Great Lakes and War of 1812
are center of historical novel
The critical importance of the Great Lakes to the War of 1812 cannot be overstated, and The Last Roar, a novel by Ashland resident Craig S. Whitmore, depicts the actions of two fictional young men who are drawn into the fray.
Most of the men on an American ship in the Detroit River are not militia but merchants and craftsmen, like George Armstrong, a carpenter. George is among the civilians taken as prisoners of war when General William Hull surrenders Fort Detroit, but instead of waiting for a routine prisoner exchange, George simply walks out of the prison gates, finding help to make it to Cleveland and send word to Washington that Detroit has fallen.
George is a Quaker, determined not to fight, but when he returns to Presque Isle and his sweetheart, Polly, she tells him that Jesse, his cousin and rival for her affections, has been captured by the British and forced to serve on an enemy ship. George believes that he can best contribute to the war effort by building the defenses along the lakeside and, later on, to shipbuilding, as the little community of Erie turns itself to the business of raising a fleet.
Jesse continues to gather information about the British forces and to look for a means to escape, and George is faced with the decision of joining the American forces to protect Polly and his home, as the story pushes on to the Battle of Lake Erie. Oliver Hazard Perry arrives to meet the enemy in an exciting maritime combat scene.
The Last Roar (409 pages, softcover) costs $17.95 from online retailers. It is the first book in an announced trilogy; the next book, A Bit of Colored Ribbon, takes place during the Civil War. According to the author’s biography, Craig S. Whitmore is an alumnus of Ashland University and a former interpretive ranger with the National Park Service at Perry’s Victory and International Peace Memorial at Put-in-Bay.
Segregated Memphis memories
After Peter Rogers sees the body of Martin Luther King Jr. wheeled past him into the morgue, he tells a friend “I felt that the civil rights movement had passed me by.” In his memoir With Malice Toward None: The Night Dr. Martin Luther King, Jr. Was Killed, Rogers reveals his life in the chaotic atmosphere of Memphis in 1967 and 1968.
Rogers, who grew up in a liberal Catholic family in Shaker Heights and is an alumnus of Walsh University, was a medical student at the University of Tennessee. His housemates were mostly bigots who approved of George Wallace’s segregation policies, but he did find one to attend a Ku Klux Klan meeting with him and stir up trouble. Rogers tried, in his small ways, to demonstrate fellowship with the black residents of Memphis, like sitting at the “colored only” lunch counter at Kresge’s, but he was asked to leave.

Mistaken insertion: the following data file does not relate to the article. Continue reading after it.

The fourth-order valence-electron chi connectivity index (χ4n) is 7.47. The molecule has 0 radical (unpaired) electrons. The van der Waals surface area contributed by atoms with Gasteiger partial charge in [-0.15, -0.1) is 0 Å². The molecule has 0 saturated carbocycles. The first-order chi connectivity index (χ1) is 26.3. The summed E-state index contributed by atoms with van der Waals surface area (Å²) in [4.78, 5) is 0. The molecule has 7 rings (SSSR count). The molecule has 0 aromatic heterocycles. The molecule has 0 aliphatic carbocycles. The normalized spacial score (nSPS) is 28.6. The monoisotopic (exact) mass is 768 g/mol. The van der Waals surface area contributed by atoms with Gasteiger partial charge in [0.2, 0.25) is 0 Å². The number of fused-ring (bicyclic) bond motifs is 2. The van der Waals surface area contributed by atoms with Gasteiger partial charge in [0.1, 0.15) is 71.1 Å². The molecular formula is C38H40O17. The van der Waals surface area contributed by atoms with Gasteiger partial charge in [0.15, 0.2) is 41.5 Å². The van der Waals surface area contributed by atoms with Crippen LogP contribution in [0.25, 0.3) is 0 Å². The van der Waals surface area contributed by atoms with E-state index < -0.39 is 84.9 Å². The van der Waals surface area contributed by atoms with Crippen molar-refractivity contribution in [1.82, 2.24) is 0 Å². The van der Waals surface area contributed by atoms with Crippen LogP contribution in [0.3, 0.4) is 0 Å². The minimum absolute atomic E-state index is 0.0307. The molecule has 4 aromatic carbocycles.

It took King’s assassination to galvanize Rogers into greater action. Attending a memorial service at a predominantly black church was dangerous; taking part in a tribute march resulted in a threat on his life. Rogers recounts his intimate relationship with Miriam, a black dentist he met at the memorial service. He was again threatened, this time with a lynching, simply for taking her to Burger King for a milkshake.
Though Rogers devotes a good deal of his book to his affair with Miriam, and a chapter in which she wins the respect of his narrow-minded housemates by beating Rogers in a footrace is both affecting and very funny, the power of the story is the chilling atmosphere of segregated Memphis.
With Malice Toward None (323 pages, hardcover) costs $25 from online retailers. Peter Rogers practices addiction medicine and lives in Columbus.
Jackson Township resident Lil Blosfield has contributed a story called “A Friend in Need” to Chicken Soup for the Soul: Just Us Girls. It’s about a lifelong friend who steps in during a family crisis.
Cleveland International Exposition Center (1 IX Center Dr.) — Bob Adamov, author of the Emerson Moore mystery series, signs his books, including the most recent, Sandustee: The Search for the Nazarene’s Code, at the Mid-America Boat Show, 11 a.m. to 6 p.m. today. Admission charged.
Hudson Library (96 Library St.) — Brimfield Police Chief David Oliver talks about social media and signs No Mopes Allowed, 7 p.m. Tuesday; Thomas M. Daniel, Emeritus Professor of Medicine at Case Western Reserve University, talks about writers affected by tuberculosis and his book Times and Tides of Tuberculosis, 7 p.m. Wednesday.
Cuyahoga County Public Library (North Royalton branch, 14600 State Road) — Andrew R. Thomas, author (with Paul N. Thomarios) of The Final Journey of the Saturn V, talks about the restoration of the Saturn V SA-514 rocket, 7 to 8 p.m. Thursday.
Rocky River Public Library (1600 Hampton Road) — Cleveland novelist Nick Shamhart talks about his novel The Fog Within, about a woman with autism, 7 to 8 p.m. Thursday.
Amasa Stone Chapel (10940 Euclid Ave., Cleveland) — Washington Post reporter Wil Haygood, author of nonfiction books including The Butler: Witness to History, on which the recent film was based, addresses the Case Western Reserve University Martin Luther King Jr. Convocation, 12:30 p.m. Friday.
Visible Voice (1023 Kenilworth Ave., Cleveland) — Joel Ayala Ayapana talks about and signs The Book of Positive Light: Remembrance of the Heart, 6 to 8 p.m. Friday.
— Barbara McIntyre
Special to the Beacon Journal
Send information about books of local interest to Lynne Sherwin, Features Department, Akron Beacon Journal, P.O. Box 640, Akron, OH 44309 or email@example.com. Event notices should be sent at least two weeks in advance.